Robin Sage Training Exercise Under Way
This month, Special Forces candidates will participate in the Robin Sage training exercise across 15 North Carolina counties as the final test of their training in the Special Forces Qualification Course.
The exercise began Saturday and runs through Nov. 3.
About 100 of these students will participate in this exercise before graduating the course and moving on to their first assignments in the Army’s Special Forces.
Robin Sage is a two-week exercise run eight times a year, once for each class of Special Forces candidates.
These candidates are students at the U.S. Army John F. Kennedy Special Warfare Center and School, based out of Fort Bragg.
The exercise’s notional country of Pineland encompasses 15 counties in North Carolina, including Moore, Alamance, Anson, Cabarrus, Chatham, Davidson, Guilford, Hoke, Montgomery, Randolph, Richmond, Rowan, Scotland, Stanly and Union counties.
Throughout the exercise, Special Forces candidates and Robin Sage role-players not only conduct training missions such as controlled assaults and key-leader engagements, but also live, eat and sleep in these civilian areas.
All Robin Sage movements and events have been coordinated with public safety officials throughout and within the towns and counties hosting the training. Residents may hear blank gunfire and see occasional flares, an Army news release said.
Controls are in place to ensure there is no risk to persons or property. Residents with concerns should contact local law enforcement officials, who will immediately contact exercise control officials.
With the help of civilian authorities and local residents, Robin Sage has been conducted since 1974.
Safety is always the command’s top priority, the Army said. The following measures have been implemented:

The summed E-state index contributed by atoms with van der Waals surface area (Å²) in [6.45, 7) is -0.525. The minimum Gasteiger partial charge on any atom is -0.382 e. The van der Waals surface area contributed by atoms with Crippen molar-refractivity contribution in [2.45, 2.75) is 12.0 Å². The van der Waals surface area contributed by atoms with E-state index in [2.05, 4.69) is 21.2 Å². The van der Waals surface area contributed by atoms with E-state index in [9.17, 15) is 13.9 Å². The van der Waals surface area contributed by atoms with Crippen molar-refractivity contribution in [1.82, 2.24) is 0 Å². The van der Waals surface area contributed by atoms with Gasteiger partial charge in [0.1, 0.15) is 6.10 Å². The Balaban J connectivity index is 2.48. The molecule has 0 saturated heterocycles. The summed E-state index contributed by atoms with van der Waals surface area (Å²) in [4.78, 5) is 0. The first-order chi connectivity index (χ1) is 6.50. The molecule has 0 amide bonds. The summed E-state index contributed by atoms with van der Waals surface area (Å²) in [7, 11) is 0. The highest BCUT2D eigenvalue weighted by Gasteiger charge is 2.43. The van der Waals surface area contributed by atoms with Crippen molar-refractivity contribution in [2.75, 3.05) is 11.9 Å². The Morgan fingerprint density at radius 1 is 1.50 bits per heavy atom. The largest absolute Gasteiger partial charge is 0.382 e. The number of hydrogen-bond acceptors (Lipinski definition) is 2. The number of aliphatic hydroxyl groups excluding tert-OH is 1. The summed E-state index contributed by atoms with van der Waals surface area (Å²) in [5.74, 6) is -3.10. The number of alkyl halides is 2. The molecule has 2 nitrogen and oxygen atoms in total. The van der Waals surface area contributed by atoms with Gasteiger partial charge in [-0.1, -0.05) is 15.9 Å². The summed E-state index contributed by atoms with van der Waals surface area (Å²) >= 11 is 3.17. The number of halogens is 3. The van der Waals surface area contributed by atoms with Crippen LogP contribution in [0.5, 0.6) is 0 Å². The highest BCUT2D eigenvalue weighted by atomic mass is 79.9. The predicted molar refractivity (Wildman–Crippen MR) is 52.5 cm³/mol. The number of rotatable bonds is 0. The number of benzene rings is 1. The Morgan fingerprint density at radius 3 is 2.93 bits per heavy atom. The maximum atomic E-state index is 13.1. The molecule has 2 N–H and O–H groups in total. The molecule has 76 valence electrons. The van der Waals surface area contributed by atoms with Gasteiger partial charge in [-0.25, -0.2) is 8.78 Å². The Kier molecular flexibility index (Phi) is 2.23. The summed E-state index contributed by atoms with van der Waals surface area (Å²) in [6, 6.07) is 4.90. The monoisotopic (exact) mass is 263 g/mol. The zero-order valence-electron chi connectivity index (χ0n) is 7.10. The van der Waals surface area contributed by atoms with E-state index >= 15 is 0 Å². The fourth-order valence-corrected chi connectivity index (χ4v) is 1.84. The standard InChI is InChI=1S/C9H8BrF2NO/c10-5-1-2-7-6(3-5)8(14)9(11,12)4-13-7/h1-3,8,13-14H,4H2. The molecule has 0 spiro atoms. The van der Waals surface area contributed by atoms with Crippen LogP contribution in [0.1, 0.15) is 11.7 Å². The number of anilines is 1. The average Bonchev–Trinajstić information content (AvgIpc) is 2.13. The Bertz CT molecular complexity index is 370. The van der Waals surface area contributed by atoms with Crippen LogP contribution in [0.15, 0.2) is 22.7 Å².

n Formal written notification to the chiefs of law enforcement agencies in the affected counties, with a follow-up visit from a unit representative.
n All civilian and non-student military participants are briefed on procedures to follow if there is contact with law enforcement officials.
n Students will only wear civilian clothes if the situation warrants, as determined by the instructors, and will wear a distinctive armband during these instances. Personnel role-playing as Pineland law enforcement officers wear distinctive hats and armbands, as well.
n Training areas and vehicles used during exercises are clearly labeled.
Additional controls were implemented following a tragic incident in 2003 when a Moore County sheriff’s deputy shot and killed one student soldier and wounded another after he stopped their vehicle west of Robbins. The deputy was unaware the soldiers and a civilian driving the truck were part of the training exercise. The soldiers were armed, but their weapons were loaded with the blanks.
About 200 military service members from units across Fort Bragg will also support the exercise. These military members act as realistic opposing forces and guerrilla freedom fighters, also known as Pineland’s resistance movement. These troops play a critical role in the training exercise, the Army said.
To add realism to the exercise, civilian volunteers throughout the state act as role-players. Participation by these volunteers is crucial to the success of this training, and past trainees attest to the realism they add to the exercise, according to the Army.
Robin Sage is the U.S. military’s premiere unconventional warfare exercise and the final test of more than a year of training for aspiring Special Forces soldiers. Candidates are placed in an environment of political instability characterized by armed conflict, forcing them to analyze and solve problems to meet the challenges of this “real-world” training, the Army said in the news release.
During this training exercise, these soldiers must infiltrate areas in small groups and train guerilla forces to independently and effectively use tactical force to liberate Pineland by teaching them to communicate, move, fight and provide medical aid.
“We appreciate the support and consideration the citizens of North Carolina extend to the soldiers participating in the exercise and thank them for their understanding of any inconveniences the training may cause,” a Special Forces spokesman said.
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